Nobody likes taxes. It’s a pain. When I realize how much I’ve paid in taxes over the course of my life, be it in income or sales taxes, it adds up, and it does so quickly. But, as Oliver Wendell Holmes, Jr. stated of taxes, they’re ‘the price we pay for a civilized society.’ And, as galling as it is to see the government take our money, that doesn’t happen to everyone.
A new report released this week by James Henry of the Tax Justice Network, a former chief economist at McKinsey & Co. (hardly a pinko outfit), titled ‘The Price of Offshore Revisited’ posits that between $21 and $32 trillion dollars have made their way from across the globe into offshore tax havens. So, it seems that while some of us are paying our fair share (more than it, actually) there’s an entire class of people in the world who pay little to no taxes.
They do so because they’re able to, and they’re able to because they hire legions of lawyers and accountants to get around existing tax regulations. It’s not just in the US that this is happening, it’s all over the world. The $21-$32 trillion figure is about the combined size of the total output of the US and Japanese economies for an entire year. And when you have cash flowing from the countries in which it was earned into offshore accounts, there’s no way that it’s simply going to be reinvested into the local economy, spurring consumption and jobs. Put simply, that money doesn’t grow into anything bigger. It’s just recycled into the global financial system, and does little to make the lives of ordinary people any better.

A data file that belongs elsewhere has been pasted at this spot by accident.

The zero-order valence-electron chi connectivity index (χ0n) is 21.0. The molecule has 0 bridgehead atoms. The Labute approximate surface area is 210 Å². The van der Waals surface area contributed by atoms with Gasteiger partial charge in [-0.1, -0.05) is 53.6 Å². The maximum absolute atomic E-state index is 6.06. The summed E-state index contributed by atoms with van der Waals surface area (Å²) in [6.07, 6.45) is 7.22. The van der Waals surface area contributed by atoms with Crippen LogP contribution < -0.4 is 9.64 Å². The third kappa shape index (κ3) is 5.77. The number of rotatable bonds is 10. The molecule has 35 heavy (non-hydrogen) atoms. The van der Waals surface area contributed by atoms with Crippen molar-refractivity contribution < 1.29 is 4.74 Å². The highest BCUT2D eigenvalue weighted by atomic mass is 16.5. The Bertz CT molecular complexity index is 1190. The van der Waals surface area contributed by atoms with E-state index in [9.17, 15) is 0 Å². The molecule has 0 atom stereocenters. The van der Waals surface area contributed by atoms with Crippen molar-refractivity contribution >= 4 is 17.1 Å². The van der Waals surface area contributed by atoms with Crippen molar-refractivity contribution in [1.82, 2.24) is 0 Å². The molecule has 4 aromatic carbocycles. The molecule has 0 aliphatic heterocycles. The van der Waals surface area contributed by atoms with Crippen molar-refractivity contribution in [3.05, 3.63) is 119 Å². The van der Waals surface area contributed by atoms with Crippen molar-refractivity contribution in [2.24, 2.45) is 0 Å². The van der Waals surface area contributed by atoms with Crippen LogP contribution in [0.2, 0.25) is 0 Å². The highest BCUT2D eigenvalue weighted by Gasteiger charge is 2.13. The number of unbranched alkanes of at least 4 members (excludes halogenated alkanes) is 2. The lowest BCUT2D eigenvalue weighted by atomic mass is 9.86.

But that’s usually not what we’re told. The chorus from the rich, and not just in the US, is that we shouldn’t make tax laws too hard on the rich, as they’re the ‘job creators.’ From what this report can tell, the only jobs that are being created are those of tax lawyers, accountants and offshore bankers. It’s not like any of us are gleaning any benefit from these tax dodges other than the economic elite who so skillfully navigate them.
And, here’s the kicker: it’s largely legal. It’s rational to minimize your tax bill. It’s called tax avoidance. And sometimes tax avoidance can look suspiciously like tax evasion. To be sure, there’s a fine line between the two. But the fact of the matter is that we have, both in the US, and globally, a tax system that’s broken and that benefits those who need that benefit least of all, the ultra-rich. Now, when you’re reading this, and you’re worrying about a half million in your 401(k), let’s be clear, I’m not talking about you. I’m talking about the likes of Mitt Romney, who, with his financial expertise, likely paid no taxes at all in 2009, despite having earned tens of millions of dollars. In a day and age when governments across the world are bleeding nothing but red ink, that extra $21-$32 trillion would come in pretty handy when it comes to plugging budget deficits.